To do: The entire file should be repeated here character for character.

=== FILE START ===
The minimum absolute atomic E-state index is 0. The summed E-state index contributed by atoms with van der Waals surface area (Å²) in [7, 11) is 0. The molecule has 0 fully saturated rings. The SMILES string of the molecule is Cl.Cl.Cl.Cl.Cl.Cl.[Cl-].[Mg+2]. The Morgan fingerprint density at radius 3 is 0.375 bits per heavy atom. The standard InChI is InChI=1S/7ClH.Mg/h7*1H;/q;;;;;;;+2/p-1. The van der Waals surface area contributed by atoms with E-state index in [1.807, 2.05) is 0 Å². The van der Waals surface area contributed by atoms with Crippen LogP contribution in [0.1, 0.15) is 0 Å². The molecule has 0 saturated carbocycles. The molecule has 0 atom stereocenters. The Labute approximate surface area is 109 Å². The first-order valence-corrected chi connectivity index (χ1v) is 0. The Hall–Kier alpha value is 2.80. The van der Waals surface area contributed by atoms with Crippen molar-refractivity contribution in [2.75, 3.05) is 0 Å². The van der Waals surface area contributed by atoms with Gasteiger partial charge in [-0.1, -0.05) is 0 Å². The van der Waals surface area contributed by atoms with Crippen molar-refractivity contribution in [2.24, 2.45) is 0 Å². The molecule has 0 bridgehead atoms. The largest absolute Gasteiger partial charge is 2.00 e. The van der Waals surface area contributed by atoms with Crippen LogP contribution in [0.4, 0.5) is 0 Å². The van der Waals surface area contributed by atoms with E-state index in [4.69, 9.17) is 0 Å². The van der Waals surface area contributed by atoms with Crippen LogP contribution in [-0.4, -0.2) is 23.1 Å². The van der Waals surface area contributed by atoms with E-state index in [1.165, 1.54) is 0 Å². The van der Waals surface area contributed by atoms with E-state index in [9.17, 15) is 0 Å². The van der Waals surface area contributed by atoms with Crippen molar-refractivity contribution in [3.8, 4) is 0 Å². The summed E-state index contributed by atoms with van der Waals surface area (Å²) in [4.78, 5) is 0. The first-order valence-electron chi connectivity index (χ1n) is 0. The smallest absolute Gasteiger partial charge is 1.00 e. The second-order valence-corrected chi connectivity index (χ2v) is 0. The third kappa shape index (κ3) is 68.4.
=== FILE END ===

The minimum absolute atomic E-state index is 0. The summed E-state index contributed by atoms with van der Waals surface area (Å²) in [7, 11) is 0. The molecule has 0 fully saturated rings. The SMILES string of the molecule is Cl.Cl.Cl.Cl.Cl.Cl.[Cl-].[Mg+2]. The Morgan fingerprint density at radius 3 is 0.375 bits per heavy atom. The standard InChI is InChI=1S/7ClH.Mg/h7*1H;/q;;;;;;;+2/p-1. The van der Waals surface area contributed by atoms with E-state index in [1.807, 2.05) is 0 Å². The van der Waals surface area contributed by atoms with Crippen LogP contribution in [0.1, 0.15) is 0 Å². The molecule has 0 saturated carbocycles. The molecule has 0 atom stereocenters. The Labute approximate surface area is 109 Å². The first-order valence-corrected chi connectivity index (χ1v) is 0. The Hall–Kier alpha value is 2.80. The van der Waals surface area contributed by atoms with Crippen molar-refractivity contribution in [2.75, 3.05) is 0 Å². The van der Waals surface area contributed by atoms with Gasteiger partial charge in [-0.1, -0.05) is 0 Å². The van der Waals surface area contributed by atoms with Crippen molar-refractivity contribution in [2.24, 2.45) is 0 Å². The molecule has 0 bridgehead atoms. The largest absolute Gasteiger partial charge is 2.00 e. The van der Waals surface area contributed by atoms with Crippen LogP contribution in [0.4, 0.5) is 0 Å². The van der Waals surface area contributed by atoms with E-state index in [4.69, 9.17) is 0 Å². The van der Waals surface area contributed by atoms with Crippen LogP contribution in [-0.4, -0.2) is 23.1 Å². The van der Waals surface area contributed by atoms with E-state index in [1.165, 1.54) is 0 Å². The van der Waals surface area contributed by atoms with E-state index in [9.17, 15) is 0 Å². The van der Waals surface area contributed by atoms with Crippen molar-refractivity contribution in [3.8, 4) is 0 Å². The summed E-state index contributed by atoms with van der Waals surface area (Å²) in [4.78, 5) is 0. The first-order valence-electron chi connectivity index (χ1n) is 0. The smallest absolute Gasteiger partial charge is 1.00 e. The second-order valence-corrected chi connectivity index (χ2v) is 0. The third kappa shape index (κ3) is 68.4.